With mediation between the NFL and players on hold until May 16, the spotlight in the NFL labor dispute is back on U.S. District Court Judge Susan Nelson.

She is expected to issue a ruling as early as today, according to multiple reports, on the players’ request for a preliminary injunction that would end the lockout. Although players are favored to win this round, either loser would appeal to the Eighth District Court of Appeals. The NFL would seek a stay, seeking to have the lockout remain in place until the appeal is handed down. And Nelson may issue a stay today of her ruling, pending appeal.

“I recognize people try to get leverage in negotiations, but at the end of the day it's going to come down to the negotiations,” Commissioner Roger Goodell told reporters and editors at the annual Associated Press Sports Editors meeting Friday. “The sooner we get to that negotiation, the better. I think the litigation has delayed those negotiations.”

Don’t expect any finality as far as free agency goes when Nelson does rule, Peter King writes.

I think the biggest question about Judge Susan Nelson issuing an injunction this week -- which I presume she will do -- to kayo the owners’ lockout of the players is whether she’ll order the league year to start immediately. Will she open the doors and start the league year and order free agency to begin? Or will she issue a stay and say the league can’t begin until the appeals court issues a ruling in the case? Obviously, if free agency begins and teams don’t know if there’s going to be a salary cap this year, there won’t be the willy-nilly spending of some other free-agency periods. And the union could load up with charges of collusion if very good players aren’t pursued in the free market. In short, it could exacerbate the situation, not help get closer to a settlement.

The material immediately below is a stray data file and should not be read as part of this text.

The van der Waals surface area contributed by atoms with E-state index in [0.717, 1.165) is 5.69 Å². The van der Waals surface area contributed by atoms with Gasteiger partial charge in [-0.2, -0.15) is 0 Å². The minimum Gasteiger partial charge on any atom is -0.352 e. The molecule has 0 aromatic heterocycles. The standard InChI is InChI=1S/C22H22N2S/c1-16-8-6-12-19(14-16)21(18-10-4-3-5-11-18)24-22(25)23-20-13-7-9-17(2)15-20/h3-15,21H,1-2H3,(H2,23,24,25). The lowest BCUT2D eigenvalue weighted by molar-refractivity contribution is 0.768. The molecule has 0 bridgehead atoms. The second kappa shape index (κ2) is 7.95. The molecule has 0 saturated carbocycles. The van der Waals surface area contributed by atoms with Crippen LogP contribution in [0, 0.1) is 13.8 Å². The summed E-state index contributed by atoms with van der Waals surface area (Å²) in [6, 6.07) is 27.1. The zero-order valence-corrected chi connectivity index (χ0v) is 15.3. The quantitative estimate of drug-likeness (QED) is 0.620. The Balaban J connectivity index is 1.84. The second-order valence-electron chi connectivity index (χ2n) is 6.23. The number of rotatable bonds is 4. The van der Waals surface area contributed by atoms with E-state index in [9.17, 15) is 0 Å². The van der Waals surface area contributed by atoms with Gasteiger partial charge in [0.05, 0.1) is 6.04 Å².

“I think that is one of the factors that the court is going to seriously look at in determining whether to issue a stay or not,’’ said league VP Ray Anderson. “The chaos of starting and stopping free agency is a real risk.’’

Litigation, which also includes a hearing in Judge David Doty’s courtroom May 12 on the matter of damages stemming from his decision on revenue from the league’s TV contract, takes time, even though the Sept. 8 regular-season kickoff may seem distant now. Eric Grubman, the NFL’s executive vice-president for business operations, said the league has not set a deadline for canceling games should there be no new collective bargaining agreement.

“We don't have a date by which the season is lost, or a date by which we have to move from 16 games to some other [number],” Grubman said at the APSE meeting. “Our intentions are to play a full season, and we will pull every lever that we can within the flexibility we have or can identify to make that happen.”

The key, according to Grubman, is being able to start the season immediately, despite the prospect of running the league at a deficit, when an agreement is in place. “We have to be able to figure out: When you turn the key, is the gas going to flow? Is everything going to work?”

Meanwhile, the league’s last fun piece of business, the draft, goes on as planned starting Thursday.


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